For second-year players, avoiding the infamous sophomore slump is easier said than done. And for younger players in general, regressing from a previous successful season is just as bad.
Last season, the MLB had some promising young players step it up in 2011 at the plate and on the mound. But is it possible for them to repeat that same success, or will they take a step back?
Injuries, pressure and competition can mess with a young player's mindset and cause him to lose focus during the season. The following players may be faced with that type of adversity next season, thus making them susceptible to a year of regression.
Here are six players who will likely regress in 2012 with their backs against the wall.
Mark Trumbo may have been the rookie leader in home runs (29) and RBI (87) last season, but a sophomore slump is in the works for this Los Angeles Angels standout.
The acquisition of Albert Pujols moves Trumbo to third base, where he'll attempt to fit in as a regular in the lineup. However, a stress fracture in his right foot has delayed his progress this spring.
Trumbo was a gem for LA last season when the injury to Kendrys Morales occurred, and his confidence was through the roof during the offseason, when he figured to be the likely favorite for first base next season. Pujols ruined Trumbo's early celebration party, and now he faces the task of learning a new position.
The added stress of playing third base and fitting in the lineup could trigger the dreaded sophomore slump and keep Trumbo from building upon 2011.
The Toronto Blue Jays were very impressed with catcher J.P. Arencibia in his rookie season, but competition from the minor leagues is how he'll meet his demise in 2012.
Arencibia finished second behind Mark Trumbo for home runs (23) and RBI (78) by a rookie last season, but his discipline at the plate was nonexistent. The young catcher finished the season dead last in strikeout percentage (27.4) among rookies, and his 133 strikeouts were ninth in the AL.
Nipping at his heels for the starting catcher role is top prospect Travis d'Arnaud, who ended his minor league campaign with 21 home runs and 78 RBI. D'Arnaud's strikeout ratio is just as terrible as Arencibia's, but his power at the plate is what separates him from the competition.
If Arencibia experiences a sophomore slump behind the dish, then d'Arnaud could make his debut earlier than expected. The pressure to reproduce his 2011 numbers and keep d'Arnaud at bay will be the reason Arencibia falters.
Cincinnati Reds center fielder Drew Stubbs has played well in his first two full seasons with the team, but his strikeout problem is killing his production.
Stubbs may be versatile with his power and speed, but the guy swings at everything that come his way.
Stubbs led the MLB last season with a whopping 205 strikeouts, and, as a result, his numbers dropped compared to his first full season. In 2010, Stubbs struck out 168 times, but managed to collect 22 home runs, 77 RBI and 30 stolen bases. Then, in 2011, his home runs dropped to 15 and his RBI to 44 because of the strikeouts. On the bright side, Stubbs did steal more bases, with 40 total.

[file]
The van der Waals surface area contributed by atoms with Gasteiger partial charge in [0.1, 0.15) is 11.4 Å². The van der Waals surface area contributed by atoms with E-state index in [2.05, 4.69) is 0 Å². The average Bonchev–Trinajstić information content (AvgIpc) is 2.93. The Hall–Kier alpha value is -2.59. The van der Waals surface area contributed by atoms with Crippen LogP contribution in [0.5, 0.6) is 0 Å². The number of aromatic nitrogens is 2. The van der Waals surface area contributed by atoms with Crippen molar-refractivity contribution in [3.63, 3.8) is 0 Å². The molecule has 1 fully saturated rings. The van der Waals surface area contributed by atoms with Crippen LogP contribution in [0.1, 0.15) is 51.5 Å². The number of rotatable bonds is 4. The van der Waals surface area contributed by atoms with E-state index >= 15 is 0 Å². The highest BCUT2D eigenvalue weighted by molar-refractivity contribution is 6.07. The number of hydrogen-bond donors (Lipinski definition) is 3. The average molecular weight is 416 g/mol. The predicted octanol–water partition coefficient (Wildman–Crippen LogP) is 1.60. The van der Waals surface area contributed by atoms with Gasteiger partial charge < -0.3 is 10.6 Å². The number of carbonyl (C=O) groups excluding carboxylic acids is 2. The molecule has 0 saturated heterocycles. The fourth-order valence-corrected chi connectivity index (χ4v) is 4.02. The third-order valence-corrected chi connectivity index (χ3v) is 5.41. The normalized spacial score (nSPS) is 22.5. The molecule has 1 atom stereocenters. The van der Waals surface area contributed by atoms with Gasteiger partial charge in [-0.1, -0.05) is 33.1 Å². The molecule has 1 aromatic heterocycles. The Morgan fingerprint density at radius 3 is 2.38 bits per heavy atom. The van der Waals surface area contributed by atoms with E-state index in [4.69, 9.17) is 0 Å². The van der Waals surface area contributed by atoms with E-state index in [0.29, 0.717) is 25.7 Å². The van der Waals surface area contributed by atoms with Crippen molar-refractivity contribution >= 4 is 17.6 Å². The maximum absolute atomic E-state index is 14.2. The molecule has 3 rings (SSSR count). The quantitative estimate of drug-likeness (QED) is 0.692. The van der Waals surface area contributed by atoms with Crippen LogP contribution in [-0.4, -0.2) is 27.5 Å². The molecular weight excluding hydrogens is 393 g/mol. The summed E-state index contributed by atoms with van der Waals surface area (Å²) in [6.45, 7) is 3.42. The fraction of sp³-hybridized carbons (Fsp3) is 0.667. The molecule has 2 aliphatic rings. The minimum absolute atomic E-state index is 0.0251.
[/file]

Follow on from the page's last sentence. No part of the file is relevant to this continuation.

Unless Stubbs can get a handle on his plate discipline, it should be noted that his numbers will suffer even more as a result and prevent him from reaching his full potential.
Pitcher Michael Pineda had a breakout year with the Seattle Mariners, and now he's headed for the bright lights of the Big Apple. Playing in New York is nothing like Seattle, and most young guys succumb to the pressure.
Pineda wasn't a winner in Seattle, but then again, how can you win anything with the offense it had out there? The New York Yankees epitomize winning, and while Pineda will likely win more games in pinstripes, that doesn't mean he won't struggle. Yankee Stadium is a hitter's ballpark with a short porch and fans who aren't afraid to express their disgust when a player isn't performing well.
Whatever the case may be, Pineda will have to look past the hype surrounding his arrival in New York and pitch like he did in his Seattle days. But that's easier said than done for a second-year player.
It was just two seasons ago that Jason Heyward exploded onto the scene with the Atlanta Braves. But in 2011, the 22-year-old had quite the slump, and there is doubt he can bounce back.
Heyward is recovering from a shoulder injury that is believed to not be serious, but he hasn't played all that well in spring training. Fourteen home home runs and 42 RBI is a down year for a guy who had 18 home runs and 72 RBI the year before. Durability is a concern for the young outfielder, especially with the type of energy he plays with on the field.
Injuries could be what kills Heyward's season once again, but if he can stay healthy, then he may be able to return to his old self. Heyward will be looked to for help once again for a Braves team that ranked near the bottom in almost every offensive category.
Just when the San Francisco Giants found their guy to be the future of the franchise, he was taken away ever so suddenly. There's no question that Buster Posey proved his toughness when he took a brutal hit at home plate to make an out. But will that nasty injury hinder him all year long?
Posey had two screws in his ankle and ligament surgery to repair the damage that had been done in that collision. Though he says he's healthy, you have to figure that the injury will be in the back of his head all season along. Not to mention the fact that he may experience soreness playing such a long season bent over behind home plate.
Posey won't regress forever, but this initial year after such a traumatic experience will be the reason he struggles in 2012.